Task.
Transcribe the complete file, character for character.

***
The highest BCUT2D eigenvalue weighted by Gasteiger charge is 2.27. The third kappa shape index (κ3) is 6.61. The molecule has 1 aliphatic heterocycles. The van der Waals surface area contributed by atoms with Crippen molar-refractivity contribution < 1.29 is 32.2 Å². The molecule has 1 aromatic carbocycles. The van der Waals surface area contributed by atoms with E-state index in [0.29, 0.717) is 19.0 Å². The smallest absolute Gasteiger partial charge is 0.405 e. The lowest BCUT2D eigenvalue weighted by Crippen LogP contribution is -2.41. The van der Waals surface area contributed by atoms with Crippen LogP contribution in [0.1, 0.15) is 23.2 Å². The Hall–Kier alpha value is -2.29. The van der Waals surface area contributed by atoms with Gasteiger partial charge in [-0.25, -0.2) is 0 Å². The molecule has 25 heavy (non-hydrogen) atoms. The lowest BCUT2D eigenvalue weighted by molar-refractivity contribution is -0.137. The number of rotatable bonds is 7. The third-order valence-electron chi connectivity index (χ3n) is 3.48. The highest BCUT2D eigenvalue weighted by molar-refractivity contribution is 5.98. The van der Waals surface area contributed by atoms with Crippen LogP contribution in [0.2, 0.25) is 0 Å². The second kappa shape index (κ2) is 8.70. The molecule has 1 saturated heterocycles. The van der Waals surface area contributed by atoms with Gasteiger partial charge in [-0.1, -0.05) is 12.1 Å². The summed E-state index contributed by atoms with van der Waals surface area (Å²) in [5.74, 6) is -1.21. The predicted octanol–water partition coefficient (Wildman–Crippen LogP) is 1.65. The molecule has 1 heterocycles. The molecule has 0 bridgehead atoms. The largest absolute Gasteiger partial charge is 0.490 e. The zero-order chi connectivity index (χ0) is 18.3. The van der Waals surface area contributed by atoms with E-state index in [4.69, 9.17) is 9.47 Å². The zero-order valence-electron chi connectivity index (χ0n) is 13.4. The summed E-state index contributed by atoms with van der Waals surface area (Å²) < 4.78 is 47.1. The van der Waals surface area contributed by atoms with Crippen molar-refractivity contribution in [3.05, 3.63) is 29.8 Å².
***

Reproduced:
The highest BCUT2D eigenvalue weighted by Gasteiger charge is 2.27. The third kappa shape index (κ3) is 6.61. The molecule has 1 aliphatic heterocycles. The van der Waals surface area contributed by atoms with Crippen molar-refractivity contribution < 1.29 is 32.2 Å². The molecule has 1 aromatic carbocycles. The van der Waals surface area contributed by atoms with E-state index in [0.29, 0.717) is 19.0 Å². The smallest absolute Gasteiger partial charge is 0.405 e. The lowest BCUT2D eigenvalue weighted by Crippen LogP contribution is -2.41. The van der Waals surface area contributed by atoms with Crippen LogP contribution in [0.1, 0.15) is 23.2 Å². The Hall–Kier alpha value is -2.29. The van der Waals surface area contributed by atoms with Gasteiger partial charge in [-0.25, -0.2) is 0 Å². The molecule has 25 heavy (non-hydrogen) atoms. The lowest BCUT2D eigenvalue weighted by molar-refractivity contribution is -0.137. The number of rotatable bonds is 7. The third-order valence-electron chi connectivity index (χ3n) is 3.48. The highest BCUT2D eigenvalue weighted by molar-refractivity contribution is 5.98. The van der Waals surface area contributed by atoms with Crippen LogP contribution in [0.2, 0.25) is 0 Å². The second kappa shape index (κ2) is 8.70. The molecule has 1 saturated heterocycles. The van der Waals surface area contributed by atoms with Gasteiger partial charge in [-0.1, -0.05) is 12.1 Å². The summed E-state index contributed by atoms with van der Waals surface area (Å²) in [5.74, 6) is -1.21. The predicted octanol–water partition coefficient (Wildman–Crippen LogP) is 1.65. The molecule has 1 heterocycles. The molecule has 0 bridgehead atoms. The largest absolute Gasteiger partial charge is 0.490 e. The zero-order chi connectivity index (χ0) is 18.3. The van der Waals surface area contributed by atoms with E-state index in [4.69, 9.17) is 9.47 Å². The zero-order valence-electron chi connectivity index (χ0n) is 13.4. The summed E-state index contributed by atoms with van der Waals surface area (Å²) < 4.78 is 47.1. The van der Waals surface area contributed by atoms with Crippen molar-refractivity contribution in [3.05, 3.63) is 29.8 Å².